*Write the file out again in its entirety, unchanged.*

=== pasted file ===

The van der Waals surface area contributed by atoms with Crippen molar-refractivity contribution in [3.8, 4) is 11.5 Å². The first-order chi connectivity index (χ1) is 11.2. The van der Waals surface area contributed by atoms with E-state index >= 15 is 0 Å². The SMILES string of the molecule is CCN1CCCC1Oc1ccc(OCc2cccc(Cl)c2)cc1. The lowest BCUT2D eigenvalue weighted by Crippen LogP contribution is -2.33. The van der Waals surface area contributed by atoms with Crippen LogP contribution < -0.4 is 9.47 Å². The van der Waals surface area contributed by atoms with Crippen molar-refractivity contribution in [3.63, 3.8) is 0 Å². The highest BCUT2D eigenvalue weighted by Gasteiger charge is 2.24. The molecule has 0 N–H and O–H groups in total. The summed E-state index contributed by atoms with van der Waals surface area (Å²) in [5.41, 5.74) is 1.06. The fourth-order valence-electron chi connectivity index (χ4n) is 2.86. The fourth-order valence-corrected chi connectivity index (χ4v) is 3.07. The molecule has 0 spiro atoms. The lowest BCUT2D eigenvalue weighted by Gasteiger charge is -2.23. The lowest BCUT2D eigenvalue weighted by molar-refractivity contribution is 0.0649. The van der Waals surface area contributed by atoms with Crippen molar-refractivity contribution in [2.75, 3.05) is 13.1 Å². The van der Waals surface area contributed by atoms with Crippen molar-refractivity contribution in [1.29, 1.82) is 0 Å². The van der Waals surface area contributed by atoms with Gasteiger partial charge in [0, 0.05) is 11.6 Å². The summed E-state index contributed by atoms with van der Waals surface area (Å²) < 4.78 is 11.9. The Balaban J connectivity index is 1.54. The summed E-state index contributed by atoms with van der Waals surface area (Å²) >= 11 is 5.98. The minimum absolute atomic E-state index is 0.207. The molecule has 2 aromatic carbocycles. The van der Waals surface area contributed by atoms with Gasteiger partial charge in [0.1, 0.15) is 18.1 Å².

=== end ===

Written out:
The van der Waals surface area contributed by atoms with Crippen molar-refractivity contribution in [3.8, 4) is 11.5 Å². The first-order chi connectivity index (χ1) is 11.2. The van der Waals surface area contributed by atoms with E-state index >= 15 is 0 Å². The SMILES string of the molecule is CCN1CCCC1Oc1ccc(OCc2cccc(Cl)c2)cc1. The lowest BCUT2D eigenvalue weighted by Crippen LogP contribution is -2.33. The van der Waals surface area contributed by atoms with Crippen LogP contribution < -0.4 is 9.47 Å². The van der Waals surface area contributed by atoms with Crippen molar-refractivity contribution in [3.63, 3.8) is 0 Å². The highest BCUT2D eigenvalue weighted by Gasteiger charge is 2.24. The molecule has 0 N–H and O–H groups in total. The summed E-state index contributed by atoms with van der Waals surface area (Å²) in [5.41, 5.74) is 1.06. The fourth-order valence-electron chi connectivity index (χ4n) is 2.86. The fourth-order valence-corrected chi connectivity index (χ4v) is 3.07. The molecule has 0 spiro atoms. The lowest BCUT2D eigenvalue weighted by Gasteiger charge is -2.23. The lowest BCUT2D eigenvalue weighted by molar-refractivity contribution is 0.0649. The van der Waals surface area contributed by atoms with Crippen molar-refractivity contribution in [2.75, 3.05) is 13.1 Å². The van der Waals surface area contributed by atoms with Crippen molar-refractivity contribution in [1.29, 1.82) is 0 Å². The van der Waals surface area contributed by atoms with Gasteiger partial charge in [0, 0.05) is 11.6 Å². The summed E-state index contributed by atoms with van der Waals surface area (Å²) < 4.78 is 11.9. The Balaban J connectivity index is 1.54. The summed E-state index contributed by atoms with van der Waals surface area (Å²) >= 11 is 5.98. The minimum absolute atomic E-state index is 0.207. The molecule has 2 aromatic carbocycles. The van der Waals surface area contributed by atoms with Gasteiger partial charge in [0.1, 0.15) is 18.1 Å².